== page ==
Chapter 2 describes how people use combinations of signals to indicate the social role they are taking, such as exploring (I, A), listening (A, C/ V), teaching (I, M, C) and leading (I, A, C).

I found Chapter 3 fascinating. The author describes how mirror neurons read signals and help develop or construct meaning such as dominance, deception etc. Social circuits formed through exchange of signals in a group situation may explain situations such as mood contagion. The discussion then moves on to charisma, which is an innate talent at reading and responding to social signalling. Signals also change people in an instance of what the author calls “self-inflicted brainwashing”. In group situations, signals, responses to signals and the resultant shifting coalitions are better predictors of outcomes, the author argues, than strategy, motivation, experience or personal characteristics.

Further detail on social roles – task roles (orienteer, giver, seeker, follower) and group roles (attacker, protagonist, supporter, neutral) – are discussed next. A manager or team leader would probably know from experience that 1 30-second slice of a group’s interaction is a reliable indicator of the various group and task roles at work, and that social roles can spread within a group. In an organisational context, such group dynamics can contribute to organisational intelligence.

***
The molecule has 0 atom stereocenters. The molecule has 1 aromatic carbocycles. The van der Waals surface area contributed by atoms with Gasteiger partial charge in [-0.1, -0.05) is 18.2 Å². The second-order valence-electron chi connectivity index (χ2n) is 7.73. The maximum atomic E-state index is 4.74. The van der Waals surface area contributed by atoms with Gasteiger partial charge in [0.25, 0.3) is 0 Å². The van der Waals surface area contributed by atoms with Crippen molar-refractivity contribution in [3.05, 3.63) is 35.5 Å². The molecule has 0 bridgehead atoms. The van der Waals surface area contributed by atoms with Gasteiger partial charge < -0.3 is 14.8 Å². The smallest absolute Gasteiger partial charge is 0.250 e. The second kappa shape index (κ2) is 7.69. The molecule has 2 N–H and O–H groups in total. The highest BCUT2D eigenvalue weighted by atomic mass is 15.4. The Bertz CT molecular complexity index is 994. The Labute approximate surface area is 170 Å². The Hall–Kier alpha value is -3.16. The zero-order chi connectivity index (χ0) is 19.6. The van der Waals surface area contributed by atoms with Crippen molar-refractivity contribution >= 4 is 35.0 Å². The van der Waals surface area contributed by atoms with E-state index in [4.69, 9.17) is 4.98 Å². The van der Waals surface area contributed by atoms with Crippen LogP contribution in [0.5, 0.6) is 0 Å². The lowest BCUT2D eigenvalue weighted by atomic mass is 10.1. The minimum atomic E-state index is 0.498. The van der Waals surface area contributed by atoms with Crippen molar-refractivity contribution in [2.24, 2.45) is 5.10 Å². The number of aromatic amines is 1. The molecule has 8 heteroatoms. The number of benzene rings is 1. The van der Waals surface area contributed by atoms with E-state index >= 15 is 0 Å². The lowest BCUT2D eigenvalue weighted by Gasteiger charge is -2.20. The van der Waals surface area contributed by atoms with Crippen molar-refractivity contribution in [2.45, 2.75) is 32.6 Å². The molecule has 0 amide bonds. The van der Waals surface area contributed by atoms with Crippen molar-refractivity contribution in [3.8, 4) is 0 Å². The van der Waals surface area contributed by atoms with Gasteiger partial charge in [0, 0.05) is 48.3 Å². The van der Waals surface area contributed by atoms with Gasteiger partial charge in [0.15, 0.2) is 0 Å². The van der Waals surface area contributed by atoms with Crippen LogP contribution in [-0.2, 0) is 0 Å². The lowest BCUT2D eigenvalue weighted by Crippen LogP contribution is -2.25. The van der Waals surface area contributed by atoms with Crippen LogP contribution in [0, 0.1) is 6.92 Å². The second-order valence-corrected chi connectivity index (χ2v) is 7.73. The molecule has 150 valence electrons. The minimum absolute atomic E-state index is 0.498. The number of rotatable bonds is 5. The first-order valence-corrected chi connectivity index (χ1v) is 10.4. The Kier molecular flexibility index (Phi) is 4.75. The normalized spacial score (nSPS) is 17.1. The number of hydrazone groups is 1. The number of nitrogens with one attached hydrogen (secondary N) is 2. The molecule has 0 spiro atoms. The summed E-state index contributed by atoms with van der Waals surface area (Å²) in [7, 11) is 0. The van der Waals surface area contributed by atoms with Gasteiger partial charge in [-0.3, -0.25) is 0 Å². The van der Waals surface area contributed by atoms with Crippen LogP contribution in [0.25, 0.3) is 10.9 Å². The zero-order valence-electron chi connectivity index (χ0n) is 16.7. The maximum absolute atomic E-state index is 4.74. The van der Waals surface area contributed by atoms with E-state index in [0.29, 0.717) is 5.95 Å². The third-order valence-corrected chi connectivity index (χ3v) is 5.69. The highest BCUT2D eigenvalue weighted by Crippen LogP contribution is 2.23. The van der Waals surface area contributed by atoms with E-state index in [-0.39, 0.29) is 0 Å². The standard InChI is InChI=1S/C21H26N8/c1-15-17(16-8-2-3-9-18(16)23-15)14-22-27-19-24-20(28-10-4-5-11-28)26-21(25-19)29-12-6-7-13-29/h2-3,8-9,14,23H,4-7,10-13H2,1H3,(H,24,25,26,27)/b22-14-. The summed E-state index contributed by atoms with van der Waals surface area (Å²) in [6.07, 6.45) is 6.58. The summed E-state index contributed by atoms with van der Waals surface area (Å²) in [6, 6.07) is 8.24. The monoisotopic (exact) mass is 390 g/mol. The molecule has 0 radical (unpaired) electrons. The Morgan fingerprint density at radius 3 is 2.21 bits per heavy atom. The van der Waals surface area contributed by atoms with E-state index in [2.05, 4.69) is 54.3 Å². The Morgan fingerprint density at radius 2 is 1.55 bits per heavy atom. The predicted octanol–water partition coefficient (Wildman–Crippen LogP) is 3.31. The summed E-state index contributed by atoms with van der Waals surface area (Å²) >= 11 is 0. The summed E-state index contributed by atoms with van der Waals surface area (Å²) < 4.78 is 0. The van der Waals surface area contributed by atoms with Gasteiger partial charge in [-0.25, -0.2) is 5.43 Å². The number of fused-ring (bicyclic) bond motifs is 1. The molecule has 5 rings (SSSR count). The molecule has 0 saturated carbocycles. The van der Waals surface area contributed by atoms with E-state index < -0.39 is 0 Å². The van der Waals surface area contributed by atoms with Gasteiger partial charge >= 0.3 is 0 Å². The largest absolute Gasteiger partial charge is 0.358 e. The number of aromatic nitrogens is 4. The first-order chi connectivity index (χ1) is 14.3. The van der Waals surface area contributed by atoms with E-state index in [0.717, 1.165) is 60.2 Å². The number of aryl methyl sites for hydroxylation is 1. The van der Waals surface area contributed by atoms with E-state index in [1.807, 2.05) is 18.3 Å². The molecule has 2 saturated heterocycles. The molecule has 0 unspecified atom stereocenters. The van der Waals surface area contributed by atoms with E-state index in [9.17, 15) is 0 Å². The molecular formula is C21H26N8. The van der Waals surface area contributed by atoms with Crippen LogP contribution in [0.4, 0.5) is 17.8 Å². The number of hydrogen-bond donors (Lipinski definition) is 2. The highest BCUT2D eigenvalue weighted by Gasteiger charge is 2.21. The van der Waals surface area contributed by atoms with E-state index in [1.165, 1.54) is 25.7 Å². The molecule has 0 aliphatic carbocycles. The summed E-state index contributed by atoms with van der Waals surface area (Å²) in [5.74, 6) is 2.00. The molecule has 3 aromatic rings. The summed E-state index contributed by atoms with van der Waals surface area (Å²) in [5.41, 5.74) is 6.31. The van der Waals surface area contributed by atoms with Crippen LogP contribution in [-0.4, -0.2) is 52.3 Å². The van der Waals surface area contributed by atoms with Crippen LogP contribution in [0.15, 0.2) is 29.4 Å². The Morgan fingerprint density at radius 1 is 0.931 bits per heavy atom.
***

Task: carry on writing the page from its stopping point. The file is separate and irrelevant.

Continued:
It is harder to précis the last three chapters which are dense with ideas that could have benefited from a longer discussion. Perhaps future writings will do greater justice to the application aspects of this fascinating research.

Books based on science and research are now commonly organised such that a good half of the book comprises explanatory or technical appendices and a bibliography. This book is no exception. The 98 pages of main text, including an epilogue that makes an important point that much current technology is socially ignorant, are followed by 52 pages of appendices rich in research context, 13 pages of notes to appendices, and 14 pages of bibliography. All in all it took about an hour and half to read the book.

A main limitation of the book is the compact treatment of a fairly vast and promising subject. The description of the theoretical premise pitched in the book is interesting enough but the stories often feel incomplete, half-told, rushed. Quite reminiscent of how an academic thesis includes a section that describes future research possibilities; that section really is an admission of the limitations of the thesis, whether imposed by time or scope definition or something else. The author of a book for popular consumption really doesn’t face these limitations hence the dissatisfying experience. There is also not enough time spent on what in real life could be done with a sociometer or the findings of Professor Pentland’s research with it.

Star rating: 3 out of 5